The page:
21 circuits and only 6-bits! That is crazy, cool! I doubt I could program that with an error rate of 1 in 3,000! lol.

"Why yes, I am a molecular programmer!" (that sounds like C3-PO, for some reason!)

posted on Mar, 20 2019 @ 05:42 PM
Interesting and potentially frightening as well.

Think of how the above might be developed, then check this out:


posted on Mar, 20 2019 @ 06:02 PM
a reply to: jadedANDcynical

Remember this thread?

ATS, 2017: A MYSTERY - Why Did Bio-Supercomputing Go Dark?

Now combine all of that together with AI and prepared to get paranoid!

Grey Goo anyone?

posted on Mar, 20 2019 @ 06:04 PM

I do remember that thread, and yes grey goo is one of the more or less plausible scenarios behind what may end up getting us. Heck it might be what gets any civilization that gets advanced enough and that explains why we don't see hordes of spaceships lined up to look at us poor ignorant primates.

posted on Mar, 20 2019 @ 06:15 PM
Yeah, I'm gonna say this sounds not good. I would say creepy but I already knew this kind of thing was headed for creepy ages ago. People can't not do things they shouldn't. And even if they were inclined to, they'd have to do them if they knew it was possible because they'd want to do them first. The consequences of not being first in creepy leaves creepy to your enemies.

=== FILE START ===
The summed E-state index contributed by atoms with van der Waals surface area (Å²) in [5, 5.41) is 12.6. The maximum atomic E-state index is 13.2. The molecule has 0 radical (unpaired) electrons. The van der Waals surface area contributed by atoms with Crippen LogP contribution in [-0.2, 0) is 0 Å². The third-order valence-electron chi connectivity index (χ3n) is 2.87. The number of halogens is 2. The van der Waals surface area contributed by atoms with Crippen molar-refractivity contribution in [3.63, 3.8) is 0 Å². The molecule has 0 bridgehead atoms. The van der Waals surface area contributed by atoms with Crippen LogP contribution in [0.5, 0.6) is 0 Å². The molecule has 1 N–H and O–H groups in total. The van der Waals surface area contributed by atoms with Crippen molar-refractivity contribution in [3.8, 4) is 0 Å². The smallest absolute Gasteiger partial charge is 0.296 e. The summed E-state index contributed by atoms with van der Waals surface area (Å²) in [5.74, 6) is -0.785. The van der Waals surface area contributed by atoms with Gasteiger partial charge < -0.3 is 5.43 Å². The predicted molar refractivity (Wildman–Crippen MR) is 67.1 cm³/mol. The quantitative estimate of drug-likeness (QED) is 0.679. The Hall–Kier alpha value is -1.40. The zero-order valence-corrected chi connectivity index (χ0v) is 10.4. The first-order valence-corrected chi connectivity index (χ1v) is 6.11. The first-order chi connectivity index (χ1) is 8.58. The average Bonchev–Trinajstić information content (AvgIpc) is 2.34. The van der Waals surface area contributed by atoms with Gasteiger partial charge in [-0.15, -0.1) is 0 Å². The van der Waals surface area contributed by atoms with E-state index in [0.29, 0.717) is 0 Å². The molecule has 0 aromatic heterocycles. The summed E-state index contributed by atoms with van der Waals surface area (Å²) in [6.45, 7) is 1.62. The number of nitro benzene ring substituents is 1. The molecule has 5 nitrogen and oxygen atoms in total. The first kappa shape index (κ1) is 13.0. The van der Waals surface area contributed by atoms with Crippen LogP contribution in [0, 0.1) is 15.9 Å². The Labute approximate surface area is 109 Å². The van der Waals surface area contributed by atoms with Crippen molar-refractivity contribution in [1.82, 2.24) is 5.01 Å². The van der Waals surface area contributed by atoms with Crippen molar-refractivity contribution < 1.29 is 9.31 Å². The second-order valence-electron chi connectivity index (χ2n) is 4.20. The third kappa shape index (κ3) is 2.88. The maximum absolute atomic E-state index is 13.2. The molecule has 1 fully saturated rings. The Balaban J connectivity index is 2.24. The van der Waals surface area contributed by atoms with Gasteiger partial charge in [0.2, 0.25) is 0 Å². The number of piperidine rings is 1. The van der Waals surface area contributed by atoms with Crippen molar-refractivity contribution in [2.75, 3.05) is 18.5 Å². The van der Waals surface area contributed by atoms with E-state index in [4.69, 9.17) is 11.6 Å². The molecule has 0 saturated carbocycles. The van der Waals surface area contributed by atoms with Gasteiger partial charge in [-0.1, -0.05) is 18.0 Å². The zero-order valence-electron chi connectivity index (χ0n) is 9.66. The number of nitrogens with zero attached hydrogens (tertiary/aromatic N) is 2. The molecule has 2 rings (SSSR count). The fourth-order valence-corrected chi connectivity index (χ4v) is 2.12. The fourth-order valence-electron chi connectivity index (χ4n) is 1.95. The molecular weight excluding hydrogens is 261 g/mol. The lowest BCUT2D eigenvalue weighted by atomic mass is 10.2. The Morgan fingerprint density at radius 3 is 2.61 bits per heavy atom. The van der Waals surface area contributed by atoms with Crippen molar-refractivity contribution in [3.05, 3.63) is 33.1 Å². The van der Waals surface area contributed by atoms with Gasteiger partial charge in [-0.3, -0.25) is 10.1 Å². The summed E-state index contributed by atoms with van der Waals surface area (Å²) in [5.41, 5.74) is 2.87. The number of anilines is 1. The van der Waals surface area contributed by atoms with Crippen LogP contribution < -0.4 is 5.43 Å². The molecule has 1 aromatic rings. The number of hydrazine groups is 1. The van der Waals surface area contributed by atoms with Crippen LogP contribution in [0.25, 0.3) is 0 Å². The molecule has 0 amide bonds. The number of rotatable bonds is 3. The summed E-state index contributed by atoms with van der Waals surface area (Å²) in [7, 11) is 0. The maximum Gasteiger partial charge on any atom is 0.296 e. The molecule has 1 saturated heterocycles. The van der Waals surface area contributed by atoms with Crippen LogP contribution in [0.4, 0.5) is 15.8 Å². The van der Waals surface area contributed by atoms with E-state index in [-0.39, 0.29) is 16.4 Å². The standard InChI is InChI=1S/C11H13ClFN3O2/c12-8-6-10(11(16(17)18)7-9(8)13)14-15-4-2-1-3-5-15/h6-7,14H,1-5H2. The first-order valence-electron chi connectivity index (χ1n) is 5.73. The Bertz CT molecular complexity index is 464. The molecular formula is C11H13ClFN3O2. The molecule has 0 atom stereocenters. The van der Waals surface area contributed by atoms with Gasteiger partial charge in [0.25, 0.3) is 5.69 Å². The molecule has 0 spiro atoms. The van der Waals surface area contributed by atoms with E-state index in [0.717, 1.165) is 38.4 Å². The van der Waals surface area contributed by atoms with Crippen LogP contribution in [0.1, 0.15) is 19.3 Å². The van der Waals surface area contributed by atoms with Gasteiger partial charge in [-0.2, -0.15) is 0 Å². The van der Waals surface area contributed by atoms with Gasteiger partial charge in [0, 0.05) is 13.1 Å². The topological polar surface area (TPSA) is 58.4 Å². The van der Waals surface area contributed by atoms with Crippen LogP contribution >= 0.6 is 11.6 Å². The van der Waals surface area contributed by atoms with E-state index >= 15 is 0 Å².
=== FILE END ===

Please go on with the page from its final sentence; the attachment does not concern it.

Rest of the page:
posted on Mar, 21 2019 @ 07:20 AM
a reply to: dug88

cool stuff!

posted on Mar, 21 2019 @ 07:26 AM

Along with your way of thinking you might like this presentation which I find fascinating because there are not too many banned Ted talks:

It's not clear how deep the root of consciousness goes into the one wave making up all of existence.

Still, DNA programmed computer programs is really cool stuff. It would like to see the technology described in the OP used for cleaning up toxic waste.

People have to be very careful in declaring the end of mankind though. Programs are what is called "weak AI". No one has ever written a program having "strong AI". And there are specific reasons why not outlined in this video:

The nerds at Google respond to Searle like a bunch cry babies. I think Searle crushed them with his arguments.

posted on Mar, 21 2019 @ 04:16 PM
a reply to: dug88

But can it run Crysis 3?

top topics


log in